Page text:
a spring connected between said arms of each said pair of arms between said brake end and said pivotal mounting on each of said axles, said springs each exerting a first force to rotate said arms about said axles moving said brake ends and said brake linings toward one another; and
a piezoelectrically operated actuator connected between said arms of each said pair of arms between said actuator end and said pivotal mounting on each of said axles whereby when said axles are attached to the elevator car, said brake linings engage guide rails along a path of travel of the elevator car to frictionally hold the elevator car at a selected position, and when said actuators are electrically excited, said actuators exert a second force to overcome said first force to rotate said arms about said axles moving said actuator ends and said brake linings away from one another to disengage said brake linings from the guide rails and release the elevator car for movement along the guide rails.
4. The apparatus according to claim 3 wherein said piezoelectric actuators are each electrically excited by being energized below its resonance frequency.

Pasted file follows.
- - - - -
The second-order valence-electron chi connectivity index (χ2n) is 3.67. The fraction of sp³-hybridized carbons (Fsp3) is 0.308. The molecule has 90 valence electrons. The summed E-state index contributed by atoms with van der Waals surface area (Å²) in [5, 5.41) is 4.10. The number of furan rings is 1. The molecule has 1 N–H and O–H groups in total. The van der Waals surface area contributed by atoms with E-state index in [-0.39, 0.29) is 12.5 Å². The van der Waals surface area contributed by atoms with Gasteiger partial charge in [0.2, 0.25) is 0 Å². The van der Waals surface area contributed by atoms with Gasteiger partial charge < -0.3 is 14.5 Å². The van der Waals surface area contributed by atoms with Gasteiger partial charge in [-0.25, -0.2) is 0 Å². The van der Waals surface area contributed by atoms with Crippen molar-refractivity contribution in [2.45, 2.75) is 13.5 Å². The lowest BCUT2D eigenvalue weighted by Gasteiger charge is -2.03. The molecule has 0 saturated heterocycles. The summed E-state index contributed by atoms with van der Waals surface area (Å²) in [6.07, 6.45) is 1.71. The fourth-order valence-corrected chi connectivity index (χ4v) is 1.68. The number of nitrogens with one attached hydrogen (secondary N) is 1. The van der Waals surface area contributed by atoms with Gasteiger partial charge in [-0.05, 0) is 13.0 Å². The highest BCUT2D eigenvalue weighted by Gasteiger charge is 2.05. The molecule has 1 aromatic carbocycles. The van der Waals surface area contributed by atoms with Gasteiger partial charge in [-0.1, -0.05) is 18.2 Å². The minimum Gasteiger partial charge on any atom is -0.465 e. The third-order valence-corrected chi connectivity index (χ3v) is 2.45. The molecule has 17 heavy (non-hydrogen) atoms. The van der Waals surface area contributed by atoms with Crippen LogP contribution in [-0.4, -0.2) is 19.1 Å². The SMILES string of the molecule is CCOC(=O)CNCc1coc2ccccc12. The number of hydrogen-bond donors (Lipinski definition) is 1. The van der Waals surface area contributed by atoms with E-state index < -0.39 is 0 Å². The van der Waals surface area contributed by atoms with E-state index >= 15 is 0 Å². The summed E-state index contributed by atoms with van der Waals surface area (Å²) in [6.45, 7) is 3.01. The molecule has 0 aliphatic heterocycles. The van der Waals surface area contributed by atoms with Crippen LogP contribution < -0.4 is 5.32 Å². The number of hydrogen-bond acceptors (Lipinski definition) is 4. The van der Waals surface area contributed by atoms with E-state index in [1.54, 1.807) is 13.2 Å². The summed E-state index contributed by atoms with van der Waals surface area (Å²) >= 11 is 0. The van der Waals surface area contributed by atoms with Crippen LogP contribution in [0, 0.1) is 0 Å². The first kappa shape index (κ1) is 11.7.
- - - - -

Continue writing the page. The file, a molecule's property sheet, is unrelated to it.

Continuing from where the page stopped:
In the FIG. 1 there is shown a generally vertical travel path 1, along which at least one car 2 is operating as transportation equipment for persons or objects. At an upper end of the car 2 a pair of guides 3 are attached for leading the car along a pair of guide rails 4 extending along opposite sides of the path 1. At a lower end of the car, there is attached a linear drive in accordance with the present invention. The guides 3 also can be below the car 2 and the linear drive can be attached above the car. Also, the guides 3 and the linear drive can be mounted together above and/or below the car 2. Fixedly attached to the car 2 at the lower end thereof is a first platform 5 connected by means of a plurality of springs 6 with a movable second platform 7 positioned below the first platform. Attached to the first platform 5 are a first holding-unit 8 and a second holding-unit 9. Attached to the second platform 7 are a third holding-unit 10 and a fourth holding-unit 11. The holding-units 8, 9, 10 and 11 each extend on opposite sides of an associated one of the rails 4 as shown in the FIG. 3. Details of the holding-units 8, 9, 10 and 11, particularly in that portion of the FIG. 1 designated as "A1", are shown in the FIGS. 2 through 5.
The example embodiment shown in the drawings depicts a vertical travel path 1, such as a track or an elevator shaft, along which the car 2 travels. However, the travel path 1 also can extend horizontally or at an incline.